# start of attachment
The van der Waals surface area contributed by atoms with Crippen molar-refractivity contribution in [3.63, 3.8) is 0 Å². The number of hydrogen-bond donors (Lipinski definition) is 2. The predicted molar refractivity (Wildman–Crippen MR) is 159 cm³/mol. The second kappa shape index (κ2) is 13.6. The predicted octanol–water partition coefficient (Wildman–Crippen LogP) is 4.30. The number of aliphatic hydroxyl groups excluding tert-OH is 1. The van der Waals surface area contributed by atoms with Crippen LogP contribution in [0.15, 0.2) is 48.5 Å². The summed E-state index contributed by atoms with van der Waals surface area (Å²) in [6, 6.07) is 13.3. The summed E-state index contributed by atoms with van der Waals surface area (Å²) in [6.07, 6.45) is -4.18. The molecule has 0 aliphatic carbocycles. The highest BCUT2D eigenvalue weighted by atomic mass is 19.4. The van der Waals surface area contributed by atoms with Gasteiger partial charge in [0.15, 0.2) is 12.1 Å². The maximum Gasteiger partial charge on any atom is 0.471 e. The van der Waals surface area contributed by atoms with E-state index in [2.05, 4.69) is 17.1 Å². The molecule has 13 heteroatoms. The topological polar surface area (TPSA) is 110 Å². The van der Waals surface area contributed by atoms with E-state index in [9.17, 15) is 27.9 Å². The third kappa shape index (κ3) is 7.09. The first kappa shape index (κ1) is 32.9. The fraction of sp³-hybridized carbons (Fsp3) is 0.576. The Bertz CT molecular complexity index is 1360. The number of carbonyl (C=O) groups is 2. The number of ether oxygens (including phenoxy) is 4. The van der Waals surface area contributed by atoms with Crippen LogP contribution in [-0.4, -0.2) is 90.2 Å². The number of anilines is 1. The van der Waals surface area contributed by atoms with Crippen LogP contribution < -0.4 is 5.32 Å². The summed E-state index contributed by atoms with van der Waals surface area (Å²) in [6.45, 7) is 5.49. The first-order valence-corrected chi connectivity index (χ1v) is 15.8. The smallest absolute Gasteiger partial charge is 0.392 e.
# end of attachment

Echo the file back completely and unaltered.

The van der Waals surface area contributed by atoms with Crippen molar-refractivity contribution in [3.63, 3.8) is 0 Å². The number of hydrogen-bond donors (Lipinski definition) is 2. The predicted molar refractivity (Wildman–Crippen MR) is 159 cm³/mol. The second kappa shape index (κ2) is 13.6. The predicted octanol–water partition coefficient (Wildman–Crippen LogP) is 4.30. The number of aliphatic hydroxyl groups excluding tert-OH is 1. The van der Waals surface area contributed by atoms with Crippen LogP contribution in [0.15, 0.2) is 48.5 Å². The summed E-state index contributed by atoms with van der Waals surface area (Å²) in [6, 6.07) is 13.3. The summed E-state index contributed by atoms with van der Waals surface area (Å²) in [6.07, 6.45) is -4.18. The molecule has 0 aliphatic carbocycles. The highest BCUT2D eigenvalue weighted by atomic mass is 19.4. The van der Waals surface area contributed by atoms with Gasteiger partial charge in [0.15, 0.2) is 12.1 Å². The maximum Gasteiger partial charge on any atom is 0.471 e. The van der Waals surface area contributed by atoms with E-state index in [2.05, 4.69) is 17.1 Å². The molecule has 13 heteroatoms. The topological polar surface area (TPSA) is 110 Å². The van der Waals surface area contributed by atoms with E-state index in [9.17, 15) is 27.9 Å². The third kappa shape index (κ3) is 7.09. The first kappa shape index (κ1) is 32.9. The fraction of sp³-hybridized carbons (Fsp3) is 0.576. The Bertz CT molecular complexity index is 1360. The number of carbonyl (C=O) groups is 2. The number of ether oxygens (including phenoxy) is 4. The van der Waals surface area contributed by atoms with Crippen LogP contribution in [-0.4, -0.2) is 90.2 Å². The number of anilines is 1. The van der Waals surface area contributed by atoms with Crippen LogP contribution < -0.4 is 5.32 Å². The summed E-state index contributed by atoms with van der Waals surface area (Å²) in [6.45, 7) is 5.49. The first-order valence-corrected chi connectivity index (χ1v) is 15.8. The smallest absolute Gasteiger partial charge is 0.392 e.